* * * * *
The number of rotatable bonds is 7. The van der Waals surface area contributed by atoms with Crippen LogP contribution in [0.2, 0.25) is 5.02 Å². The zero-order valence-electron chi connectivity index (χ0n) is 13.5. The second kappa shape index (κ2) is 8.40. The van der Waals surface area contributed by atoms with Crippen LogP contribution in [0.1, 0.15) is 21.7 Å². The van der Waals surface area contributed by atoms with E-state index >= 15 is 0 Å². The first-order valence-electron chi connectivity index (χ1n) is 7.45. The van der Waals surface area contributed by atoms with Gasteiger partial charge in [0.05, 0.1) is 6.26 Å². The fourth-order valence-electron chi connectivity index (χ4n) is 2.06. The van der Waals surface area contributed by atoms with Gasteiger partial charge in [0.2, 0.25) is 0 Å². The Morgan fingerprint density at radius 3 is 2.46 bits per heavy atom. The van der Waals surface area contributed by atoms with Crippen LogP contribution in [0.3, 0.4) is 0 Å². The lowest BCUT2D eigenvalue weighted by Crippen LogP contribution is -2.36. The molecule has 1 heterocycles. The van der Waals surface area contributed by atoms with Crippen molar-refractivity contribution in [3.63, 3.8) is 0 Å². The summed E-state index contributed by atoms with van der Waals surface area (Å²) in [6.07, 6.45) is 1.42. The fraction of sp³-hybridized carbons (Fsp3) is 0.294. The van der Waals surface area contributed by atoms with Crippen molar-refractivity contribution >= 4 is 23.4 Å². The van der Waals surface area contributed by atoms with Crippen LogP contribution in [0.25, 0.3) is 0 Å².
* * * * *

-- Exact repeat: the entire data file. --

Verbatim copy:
The number of rotatable bonds is 7. The van der Waals surface area contributed by atoms with Crippen LogP contribution in [0.2, 0.25) is 5.02 Å². The zero-order valence-electron chi connectivity index (χ0n) is 13.5. The second kappa shape index (κ2) is 8.40. The van der Waals surface area contributed by atoms with Crippen LogP contribution in [0.1, 0.15) is 21.7 Å². The van der Waals surface area contributed by atoms with E-state index >= 15 is 0 Å². The first-order valence-electron chi connectivity index (χ1n) is 7.45. The van der Waals surface area contributed by atoms with Gasteiger partial charge in [0.05, 0.1) is 6.26 Å². The fourth-order valence-electron chi connectivity index (χ4n) is 2.06. The van der Waals surface area contributed by atoms with Gasteiger partial charge in [0.2, 0.25) is 0 Å². The Morgan fingerprint density at radius 3 is 2.46 bits per heavy atom. The van der Waals surface area contributed by atoms with Crippen LogP contribution in [0.3, 0.4) is 0 Å². The lowest BCUT2D eigenvalue weighted by Crippen LogP contribution is -2.36. The molecule has 1 heterocycles. The van der Waals surface area contributed by atoms with Crippen molar-refractivity contribution in [3.63, 3.8) is 0 Å². The summed E-state index contributed by atoms with van der Waals surface area (Å²) in [6.07, 6.45) is 1.42. The fraction of sp³-hybridized carbons (Fsp3) is 0.294. The van der Waals surface area contributed by atoms with Crippen molar-refractivity contribution >= 4 is 23.4 Å². The van der Waals surface area contributed by atoms with Crippen LogP contribution in [0.25, 0.3) is 0 Å².